Microsoft Offers Office App for iPhone - But With a Catch

microsoft office 365 apple iphone ios app
AP
Microsoft Office has finally arrived on Apple's iOS in an official app released by Microsoft itself, and it's free to download, but to use it there's a considerable catch: you need to be an Office 365 subscriber. Microsoft's Office 365 costs $99.99 for a 1-year subscription, and Redmond has really been pushing the SaaS-style version of its desktop productivity suite lately, so the iPhone app is a natural way for it to sweeten the deal for prospective buyers.

Microsoft calls the app its "official Office companion optimized for your iPhone," and the software provides Word, Excel and PowerPoint viewing, editing and creation. Documents are stored in the cloud on SkyDrive, SkyDrive Pro or Sharepoint servers, making them easy to access again from the desktop or other sources, and the app works together with Office 365 to show you your most recently opened documents on your computer automatically. The app also lets you look at and edit documents attached to emails on your iPhone on the go.

Microsoft doesn't look to have skipped many corners building this app, with support for charts, animations, shapes and SmartArt graphics built-in, as well as a resume feature to pick up editing exactly where you left off on your desktop. There's offline functionality that commits changes back to the original once you find a connection, and comment sharing and review for collaborative editing.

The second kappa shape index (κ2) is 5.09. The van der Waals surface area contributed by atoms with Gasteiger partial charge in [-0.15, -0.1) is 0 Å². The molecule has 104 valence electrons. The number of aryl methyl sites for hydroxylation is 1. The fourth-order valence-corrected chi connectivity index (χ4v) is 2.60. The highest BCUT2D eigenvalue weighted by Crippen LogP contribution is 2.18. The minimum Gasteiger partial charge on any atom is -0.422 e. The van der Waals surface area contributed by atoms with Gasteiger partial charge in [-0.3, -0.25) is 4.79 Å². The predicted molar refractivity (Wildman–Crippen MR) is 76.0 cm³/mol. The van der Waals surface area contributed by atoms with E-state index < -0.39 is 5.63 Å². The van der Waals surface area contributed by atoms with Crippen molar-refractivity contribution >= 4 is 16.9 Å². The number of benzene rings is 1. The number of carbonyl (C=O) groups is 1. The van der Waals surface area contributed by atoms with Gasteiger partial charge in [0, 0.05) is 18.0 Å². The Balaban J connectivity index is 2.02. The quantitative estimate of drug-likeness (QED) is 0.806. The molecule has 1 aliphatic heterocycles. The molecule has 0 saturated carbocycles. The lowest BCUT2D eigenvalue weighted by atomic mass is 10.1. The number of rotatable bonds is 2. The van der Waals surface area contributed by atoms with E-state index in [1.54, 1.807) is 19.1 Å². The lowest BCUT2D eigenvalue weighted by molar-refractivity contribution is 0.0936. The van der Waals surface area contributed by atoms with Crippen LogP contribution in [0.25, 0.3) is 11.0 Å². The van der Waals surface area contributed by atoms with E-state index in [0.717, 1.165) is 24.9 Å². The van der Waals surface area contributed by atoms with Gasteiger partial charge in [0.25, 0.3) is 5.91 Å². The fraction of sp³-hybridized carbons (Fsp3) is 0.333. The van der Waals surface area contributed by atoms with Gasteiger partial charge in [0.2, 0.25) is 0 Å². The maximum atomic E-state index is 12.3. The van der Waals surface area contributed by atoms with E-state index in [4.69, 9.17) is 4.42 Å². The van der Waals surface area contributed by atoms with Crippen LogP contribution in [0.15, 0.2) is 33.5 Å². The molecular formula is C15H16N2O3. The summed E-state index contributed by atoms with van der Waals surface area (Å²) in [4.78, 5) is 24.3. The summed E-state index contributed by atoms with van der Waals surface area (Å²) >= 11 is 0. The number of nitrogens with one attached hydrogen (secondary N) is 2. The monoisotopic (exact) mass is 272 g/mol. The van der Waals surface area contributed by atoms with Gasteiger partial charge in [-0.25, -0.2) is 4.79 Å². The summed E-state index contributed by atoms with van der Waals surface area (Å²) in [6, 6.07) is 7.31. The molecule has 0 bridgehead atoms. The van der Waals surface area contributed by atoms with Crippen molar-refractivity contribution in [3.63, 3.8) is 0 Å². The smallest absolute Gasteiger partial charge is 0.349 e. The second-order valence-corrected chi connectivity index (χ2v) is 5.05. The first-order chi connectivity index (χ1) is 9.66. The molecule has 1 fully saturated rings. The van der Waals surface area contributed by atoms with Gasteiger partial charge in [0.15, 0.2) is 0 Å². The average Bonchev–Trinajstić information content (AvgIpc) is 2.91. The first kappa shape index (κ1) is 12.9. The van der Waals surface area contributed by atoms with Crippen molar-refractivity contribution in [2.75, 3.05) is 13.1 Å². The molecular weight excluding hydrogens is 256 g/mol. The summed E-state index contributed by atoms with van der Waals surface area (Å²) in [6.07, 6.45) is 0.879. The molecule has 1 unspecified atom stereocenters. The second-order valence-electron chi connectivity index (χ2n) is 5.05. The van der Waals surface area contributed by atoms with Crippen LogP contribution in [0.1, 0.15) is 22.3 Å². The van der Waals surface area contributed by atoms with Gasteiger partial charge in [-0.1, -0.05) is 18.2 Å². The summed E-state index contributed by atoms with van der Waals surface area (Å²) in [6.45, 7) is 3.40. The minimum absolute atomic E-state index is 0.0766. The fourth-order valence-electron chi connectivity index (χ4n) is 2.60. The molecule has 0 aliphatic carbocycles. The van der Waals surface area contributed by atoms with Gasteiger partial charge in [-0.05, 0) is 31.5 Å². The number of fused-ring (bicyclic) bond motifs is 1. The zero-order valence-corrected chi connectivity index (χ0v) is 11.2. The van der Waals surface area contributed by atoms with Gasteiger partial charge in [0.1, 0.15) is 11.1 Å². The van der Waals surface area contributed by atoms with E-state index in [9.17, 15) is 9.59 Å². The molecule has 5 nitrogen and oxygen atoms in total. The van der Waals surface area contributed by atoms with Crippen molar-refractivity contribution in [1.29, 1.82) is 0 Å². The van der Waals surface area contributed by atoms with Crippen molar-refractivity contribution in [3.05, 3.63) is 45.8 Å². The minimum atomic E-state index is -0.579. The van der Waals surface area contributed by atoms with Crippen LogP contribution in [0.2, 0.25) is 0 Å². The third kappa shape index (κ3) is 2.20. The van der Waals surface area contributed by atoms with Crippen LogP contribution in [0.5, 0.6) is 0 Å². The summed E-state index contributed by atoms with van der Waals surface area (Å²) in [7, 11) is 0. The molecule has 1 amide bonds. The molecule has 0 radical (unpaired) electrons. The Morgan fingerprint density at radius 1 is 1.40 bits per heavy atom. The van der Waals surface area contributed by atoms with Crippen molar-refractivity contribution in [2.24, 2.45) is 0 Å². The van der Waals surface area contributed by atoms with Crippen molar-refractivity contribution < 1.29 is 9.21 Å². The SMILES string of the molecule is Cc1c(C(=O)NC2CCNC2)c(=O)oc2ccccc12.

Office for iPhone isn't optimized for iPad yet, thought it's hard to imagine that isn't close behind. And while you require an Office 365 subscription, you don't actually have to have the desktop version installed anywhere to use this mobile edition, so it is a fairly standalone product. You will need at least an iPhone 4, or a fifth generation iPod touch, running iOS 6.1 or higher, however. And the subscription requirement is sure to be a bummer for many, but the counterpoint of that is that the mobile version is completely free otherwise.

Lastly, this is U.S. only for now, but should roll out to other countries over the next little while, according to Microsoft, so if you are geoblocked, just have a little patience.

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